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Cardiac Pharmacology

Cardiovascular module

What are three main classes of cardiac drugs 1. Drugs that directly affect myocardial cels 2. Drugs that have an indirect effect on cardiac function (e.g. Organic Nitrates) 3. Calcium Antagonist
What are the four main types of drugs that act directly on myocardial cells 1. Autonomic neurotransmitter & related drugs 2. Antidysarrthymics 3. Cardiac Glycosides and other Inotropic Drugs 4. Miscellaneous drugs and endogenous substances
What are the four classes of anti-dysrhythmic drugs Class I - Sodium channel blockers Class II - beta-blockers Class III - Potassium Channel BLockers Class IV- Calcium Channel BlockersWhat are the types of Class I anti-dysarhythmics
What are the types of Class I anti-dysarhythmics Class IA - intermediate onset Class IB - fast onset Class IC- slow onset
What are some class II drugs Beta blockers: Propanalol, metoprolol, esmolol
What are some Class III drugs K+ channel blockers: Amiodarone, Sartalol
What are some Class IV drugs Verapamil, diltiazem
What are Cardiac Glycosides Drugs that increases inotropy and cardiac output. E.g. Digoxin Used for congestive heart failure and arrhythmias
How do Calcium Antagonists work? They prevent Ca+ entry into cells by blocking L-type Ca2+ channels --> slows conduction and causes casodilation Indications: HTN, Angina, arrhythmias
How do Organic Nitrates work? 1. They cause vasodilation which decreases arterial and venous pressure --> leads to decreased TPR and venous return as well as afterload --> decreases work of the heart and O2 consumption 2. Decrease platelet aggregation 3. Dilates Collateral vessels
How do Beta-blockers work? They block beta-adrenoceptors which are part of the sympathetic NS --> in heart (B1), causes decreased HR and Inotropy + Increases diastolic time which increases time for coronary flow Also causes vasodilation as B2 receptors are found in smooth musc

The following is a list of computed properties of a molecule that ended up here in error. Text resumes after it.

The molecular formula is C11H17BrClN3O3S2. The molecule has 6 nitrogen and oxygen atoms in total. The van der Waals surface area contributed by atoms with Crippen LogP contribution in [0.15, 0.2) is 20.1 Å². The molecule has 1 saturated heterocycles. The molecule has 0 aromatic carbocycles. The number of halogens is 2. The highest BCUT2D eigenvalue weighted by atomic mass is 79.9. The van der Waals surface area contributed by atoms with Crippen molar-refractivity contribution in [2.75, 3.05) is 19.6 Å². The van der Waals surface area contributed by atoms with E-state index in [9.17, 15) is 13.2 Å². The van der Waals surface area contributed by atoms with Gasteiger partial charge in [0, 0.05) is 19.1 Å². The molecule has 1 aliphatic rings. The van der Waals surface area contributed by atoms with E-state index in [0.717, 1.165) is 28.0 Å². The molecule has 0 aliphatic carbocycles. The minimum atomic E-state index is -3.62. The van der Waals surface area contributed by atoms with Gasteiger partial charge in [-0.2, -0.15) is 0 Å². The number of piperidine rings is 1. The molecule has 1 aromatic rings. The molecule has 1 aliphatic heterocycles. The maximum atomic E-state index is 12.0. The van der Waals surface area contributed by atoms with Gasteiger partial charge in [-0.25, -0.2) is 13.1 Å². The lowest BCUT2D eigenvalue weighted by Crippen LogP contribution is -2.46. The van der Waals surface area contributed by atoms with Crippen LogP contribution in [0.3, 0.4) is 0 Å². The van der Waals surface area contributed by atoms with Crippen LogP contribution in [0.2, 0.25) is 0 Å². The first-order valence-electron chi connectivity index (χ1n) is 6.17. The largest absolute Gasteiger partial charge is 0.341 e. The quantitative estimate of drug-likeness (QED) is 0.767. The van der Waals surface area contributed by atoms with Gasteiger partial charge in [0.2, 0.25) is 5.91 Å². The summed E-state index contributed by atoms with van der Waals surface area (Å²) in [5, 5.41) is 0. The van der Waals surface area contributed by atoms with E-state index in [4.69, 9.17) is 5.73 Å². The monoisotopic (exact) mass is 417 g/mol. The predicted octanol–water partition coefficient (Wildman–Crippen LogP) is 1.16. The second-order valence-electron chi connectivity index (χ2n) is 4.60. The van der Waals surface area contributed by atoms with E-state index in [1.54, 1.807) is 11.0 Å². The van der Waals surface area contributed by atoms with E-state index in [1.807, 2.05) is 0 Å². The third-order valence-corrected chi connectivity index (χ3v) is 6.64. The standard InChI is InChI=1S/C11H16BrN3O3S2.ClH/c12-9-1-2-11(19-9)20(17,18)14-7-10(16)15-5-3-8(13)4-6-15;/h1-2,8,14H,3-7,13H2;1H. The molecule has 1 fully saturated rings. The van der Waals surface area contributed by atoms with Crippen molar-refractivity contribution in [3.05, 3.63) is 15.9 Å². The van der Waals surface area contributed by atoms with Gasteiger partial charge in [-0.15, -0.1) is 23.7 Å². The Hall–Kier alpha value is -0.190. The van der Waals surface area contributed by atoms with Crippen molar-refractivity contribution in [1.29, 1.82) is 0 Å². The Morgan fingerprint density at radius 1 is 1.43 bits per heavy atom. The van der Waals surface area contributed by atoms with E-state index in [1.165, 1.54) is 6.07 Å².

What are the two main classes of lipid lowering drugs 1. Statins 2. Anion-exchanging resins
What are anion-exchanging resins? Binds to bile salts to prevent their circulation in the GI tract --> increases hepatic LDL receptors which uptakes plasma LDL
What are statins? They inhibit HmG-CoA reductase which is the rate limiting step in intracellular cholesterol synthesis --> upregulate LDL receptors --> inc uptake of plasma LDL Also inc epithelial function, dec inflammation & platelet aggregation and incr fibronolysis
What are the three types of thrombolytics? 1. Anti-coagulant 2. Anti-platelet 3. Fibrinolytics
What are the types of anti-coagulant Heparin - inhibits coagulation by inactivating thrombin and factor Xa and ATIII Direct Thrombin Inhibitors - binds to thrombin to prevent fibrin formation Vitamin K antagonist (warfarin) - binds to Vitamin K reductase to prevent synthesis of vitamin
What are the different types of anti-platelets Aspirin - Inhibits COX Glycoprotein IIb/IIIa inhibitors - inhbits integrins GPIIb and GPIIIa which are what fibrinogen binds to to convert into fibrin P2& antagonist- Targets P2Y receptors that prevents platelet aggregation
How do fibrinolytics work They convert plasminogen into plasmin which degrades fibrin products, fibronogen, ECM proteins and clotting factors E.g. Streptokinase, tPa
Created by: 17Hazelwood